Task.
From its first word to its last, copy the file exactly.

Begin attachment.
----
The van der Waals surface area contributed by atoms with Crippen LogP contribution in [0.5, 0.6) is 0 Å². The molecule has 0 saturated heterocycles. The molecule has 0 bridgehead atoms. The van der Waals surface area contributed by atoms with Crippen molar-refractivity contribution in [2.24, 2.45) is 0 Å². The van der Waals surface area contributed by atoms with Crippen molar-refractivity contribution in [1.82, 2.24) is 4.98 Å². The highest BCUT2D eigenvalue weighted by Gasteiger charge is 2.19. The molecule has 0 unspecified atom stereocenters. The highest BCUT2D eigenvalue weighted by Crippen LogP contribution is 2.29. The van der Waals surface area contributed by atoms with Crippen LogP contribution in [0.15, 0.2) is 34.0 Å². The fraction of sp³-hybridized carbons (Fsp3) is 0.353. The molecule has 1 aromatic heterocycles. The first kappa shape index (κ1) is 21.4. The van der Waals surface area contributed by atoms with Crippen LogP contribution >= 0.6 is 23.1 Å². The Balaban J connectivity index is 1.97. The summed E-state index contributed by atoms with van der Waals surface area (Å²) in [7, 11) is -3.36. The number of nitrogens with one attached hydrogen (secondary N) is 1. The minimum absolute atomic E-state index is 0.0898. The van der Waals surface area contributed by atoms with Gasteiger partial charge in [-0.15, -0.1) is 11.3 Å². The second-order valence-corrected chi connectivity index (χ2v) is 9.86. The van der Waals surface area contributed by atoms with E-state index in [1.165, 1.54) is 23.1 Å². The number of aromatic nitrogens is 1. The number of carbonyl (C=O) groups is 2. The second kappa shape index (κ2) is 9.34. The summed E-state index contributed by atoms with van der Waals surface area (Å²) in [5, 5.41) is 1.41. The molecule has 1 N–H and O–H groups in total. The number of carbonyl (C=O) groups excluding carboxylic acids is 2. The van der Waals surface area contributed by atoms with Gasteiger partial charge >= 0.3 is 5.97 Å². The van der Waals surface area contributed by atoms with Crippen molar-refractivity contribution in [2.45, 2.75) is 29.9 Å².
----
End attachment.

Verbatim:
The van der Waals surface area contributed by atoms with Crippen LogP contribution in [0.5, 0.6) is 0 Å². The molecule has 0 saturated heterocycles. The molecule has 0 bridgehead atoms. The van der Waals surface area contributed by atoms with Crippen molar-refractivity contribution in [2.24, 2.45) is 0 Å². The van der Waals surface area contributed by atoms with Crippen molar-refractivity contribution in [1.82, 2.24) is 4.98 Å². The highest BCUT2D eigenvalue weighted by Gasteiger charge is 2.19. The molecule has 0 unspecified atom stereocenters. The highest BCUT2D eigenvalue weighted by Crippen LogP contribution is 2.29. The van der Waals surface area contributed by atoms with Crippen LogP contribution in [0.15, 0.2) is 34.0 Å². The fraction of sp³-hybridized carbons (Fsp3) is 0.353. The molecule has 1 aromatic heterocycles. The first kappa shape index (κ1) is 21.4. The van der Waals surface area contributed by atoms with Crippen LogP contribution >= 0.6 is 23.1 Å². The Balaban J connectivity index is 1.97. The summed E-state index contributed by atoms with van der Waals surface area (Å²) in [7, 11) is -3.36. The number of nitrogens with one attached hydrogen (secondary N) is 1. The minimum absolute atomic E-state index is 0.0898. The van der Waals surface area contributed by atoms with Gasteiger partial charge in [-0.15, -0.1) is 11.3 Å². The second-order valence-corrected chi connectivity index (χ2v) is 9.86. The van der Waals surface area contributed by atoms with E-state index in [1.165, 1.54) is 23.1 Å². The number of aromatic nitrogens is 1. The number of carbonyl (C=O) groups is 2. The second kappa shape index (κ2) is 9.34. The summed E-state index contributed by atoms with van der Waals surface area (Å²) in [5, 5.41) is 1.41. The molecule has 1 N–H and O–H groups in total. The number of carbonyl (C=O) groups excluding carboxylic acids is 2. The van der Waals surface area contributed by atoms with Gasteiger partial charge >= 0.3 is 5.97 Å². The van der Waals surface area contributed by atoms with Crippen molar-refractivity contribution in [2.45, 2.75) is 29.9 Å².